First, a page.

The Biden administration this week closed a foreign lobbying investigation into a Hunter Biden-linked consulting firm without charges, delivering a much-needed win to the president's embattled son.
Beltway PR firm Blue Star Strategies had been under investigation for its work for Burisma Holdings, the Ukrainian gas company that had Hunter Biden on its board of directors. Biden’s work for Burisma has raised conflict of interest concerns, since the partnership began when his father was the Obama administration’s chief negotiator with Ukraine. The younger Biden facilitated a consulting deal for Blue Star Strategies in late 2015 to help Burisma burnish its image with U.S. government officials. Burisma’s owner, Mykola Zlochevsky, was the subject of a bribery investigation at the time.
The end of the Blue Star probe is a positive development for Hunter Biden, who is under investigation over his tax affairs, foreign business dealings, and possible foreign agent activity. The probe has caused a political headache for the White House, which has dodged questions about President Joe Biden’s knowledge of his son’s business dealings. Congressional Republicans have said they plan to reignite investigations into Hunter Biden’s work if they retake control of the House and Senate.
Prosecutors informed an attorney for Blue Star Strategies that they plan to close the investigation, the Washington Post reported. The attorney, former Obama DOJ official Peter Kadzik, said that prosecutors found no wrongdoing on the part of Blue Star, which was founded by former Clinton administration officials Sally Painter and Karen Tramontano.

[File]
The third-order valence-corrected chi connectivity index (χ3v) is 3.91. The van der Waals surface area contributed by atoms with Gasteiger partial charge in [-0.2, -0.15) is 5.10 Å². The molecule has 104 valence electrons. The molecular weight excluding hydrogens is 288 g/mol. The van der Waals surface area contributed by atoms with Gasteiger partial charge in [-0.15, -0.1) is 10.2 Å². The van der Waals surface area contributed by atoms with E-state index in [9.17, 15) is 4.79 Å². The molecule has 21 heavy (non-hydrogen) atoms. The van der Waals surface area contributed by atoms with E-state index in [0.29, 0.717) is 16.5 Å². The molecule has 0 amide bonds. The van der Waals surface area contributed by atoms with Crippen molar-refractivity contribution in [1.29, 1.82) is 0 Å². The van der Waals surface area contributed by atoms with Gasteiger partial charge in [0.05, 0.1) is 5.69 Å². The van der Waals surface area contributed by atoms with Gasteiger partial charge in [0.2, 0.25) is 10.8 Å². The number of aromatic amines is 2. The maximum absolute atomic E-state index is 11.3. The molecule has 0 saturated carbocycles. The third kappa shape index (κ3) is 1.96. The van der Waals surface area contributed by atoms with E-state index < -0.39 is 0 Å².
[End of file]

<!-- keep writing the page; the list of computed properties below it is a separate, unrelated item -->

Blue Star Strategies resolved the case in part by retroactively registering as a foreign agent of Burisma. In the disclosure, reported by the Washington Free Beacon, Painter and Tramontano said they arranged two meetings between State Department officials and a lawyer for Zlochevsky in order to find out the U.S. government’s position toward the Burisma owner.
Hunter Biden has yet to register as a foreign agent of Ukraine even though he discussed Burisma with at least one State Department official, Amos Hochstein.
Biden and a business partner were paid more than $80,000 a month starting in April 2014 to serve on Burisma’s board. Though Biden has said his job was to scout out investment deals for the energy giant, he was intricately involved in Burisma’s efforts to rehabilitate the company’s reputation.
In addition to Blue Star, Biden also worked with partners at his old law firm, Boies Schiller Flexner, to craft a public relations and government relations strategy for Burisma. One Boies Schiller Flexner partner, Heather King, told Biden in a May 2014 email that the firm would arrange State Department meetings for Burisma but wanted to avoid registering the work under the Foreign Agents Registration Act or the Lobbying Disclosure Act. King said the firm would "execute the political and legal work right up to the line where we would need to register as lobbyists."
Published under: Burisma , Department of Justice , Hunter Biden , Laptop , Ukraine